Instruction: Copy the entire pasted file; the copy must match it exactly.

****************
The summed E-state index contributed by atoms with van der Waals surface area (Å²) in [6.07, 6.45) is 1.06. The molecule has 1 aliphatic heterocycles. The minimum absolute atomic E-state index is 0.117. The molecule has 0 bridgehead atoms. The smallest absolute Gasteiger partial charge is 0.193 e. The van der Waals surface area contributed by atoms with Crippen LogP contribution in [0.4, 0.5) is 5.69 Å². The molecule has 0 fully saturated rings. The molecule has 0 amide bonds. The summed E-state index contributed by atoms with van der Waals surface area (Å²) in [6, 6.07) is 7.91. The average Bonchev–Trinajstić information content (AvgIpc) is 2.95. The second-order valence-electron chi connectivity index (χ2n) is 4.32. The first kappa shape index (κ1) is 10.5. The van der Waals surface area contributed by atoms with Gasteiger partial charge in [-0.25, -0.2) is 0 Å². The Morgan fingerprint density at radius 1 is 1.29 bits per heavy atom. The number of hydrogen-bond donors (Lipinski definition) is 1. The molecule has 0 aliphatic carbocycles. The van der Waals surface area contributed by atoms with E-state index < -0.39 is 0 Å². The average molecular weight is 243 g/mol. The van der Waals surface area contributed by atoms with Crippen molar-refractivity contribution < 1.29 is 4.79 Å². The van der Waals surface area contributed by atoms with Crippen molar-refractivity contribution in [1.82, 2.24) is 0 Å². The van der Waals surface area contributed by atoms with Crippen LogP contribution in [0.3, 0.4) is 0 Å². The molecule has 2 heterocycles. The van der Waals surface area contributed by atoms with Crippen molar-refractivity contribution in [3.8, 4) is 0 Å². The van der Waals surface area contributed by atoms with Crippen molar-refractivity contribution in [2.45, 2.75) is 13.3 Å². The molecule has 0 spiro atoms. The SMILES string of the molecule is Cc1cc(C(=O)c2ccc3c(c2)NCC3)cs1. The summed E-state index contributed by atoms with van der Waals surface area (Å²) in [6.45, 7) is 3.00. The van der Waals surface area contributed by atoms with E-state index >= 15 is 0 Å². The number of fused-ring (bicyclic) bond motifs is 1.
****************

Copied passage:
The summed E-state index contributed by atoms with van der Waals surface area (Å²) in [6.07, 6.45) is 1.06. The molecule has 1 aliphatic heterocycles. The minimum absolute atomic E-state index is 0.117. The molecule has 0 bridgehead atoms. The smallest absolute Gasteiger partial charge is 0.193 e. The van der Waals surface area contributed by atoms with Crippen LogP contribution in [0.4, 0.5) is 5.69 Å². The molecule has 0 fully saturated rings. The molecule has 0 amide bonds. The summed E-state index contributed by atoms with van der Waals surface area (Å²) in [6, 6.07) is 7.91. The average Bonchev–Trinajstić information content (AvgIpc) is 2.95. The second-order valence-electron chi connectivity index (χ2n) is 4.32. The first kappa shape index (κ1) is 10.5. The van der Waals surface area contributed by atoms with Gasteiger partial charge in [-0.25, -0.2) is 0 Å². The Morgan fingerprint density at radius 1 is 1.29 bits per heavy atom. The number of hydrogen-bond donors (Lipinski definition) is 1. The molecule has 0 aliphatic carbocycles. The van der Waals surface area contributed by atoms with E-state index < -0.39 is 0 Å². The average molecular weight is 243 g/mol. The van der Waals surface area contributed by atoms with Crippen molar-refractivity contribution < 1.29 is 4.79 Å². The van der Waals surface area contributed by atoms with Crippen molar-refractivity contribution in [1.82, 2.24) is 0 Å². The van der Waals surface area contributed by atoms with Crippen LogP contribution in [0.3, 0.4) is 0 Å². The molecule has 2 heterocycles. The van der Waals surface area contributed by atoms with Crippen molar-refractivity contribution in [3.8, 4) is 0 Å². The van der Waals surface area contributed by atoms with Crippen molar-refractivity contribution in [2.45, 2.75) is 13.3 Å². The molecule has 0 spiro atoms. The SMILES string of the molecule is Cc1cc(C(=O)c2ccc3c(c2)NCC3)cs1. The summed E-state index contributed by atoms with van der Waals surface area (Å²) in [6.45, 7) is 3.00. The van der Waals surface area contributed by atoms with E-state index >= 15 is 0 Å². The number of fused-ring (bicyclic) bond motifs is 1.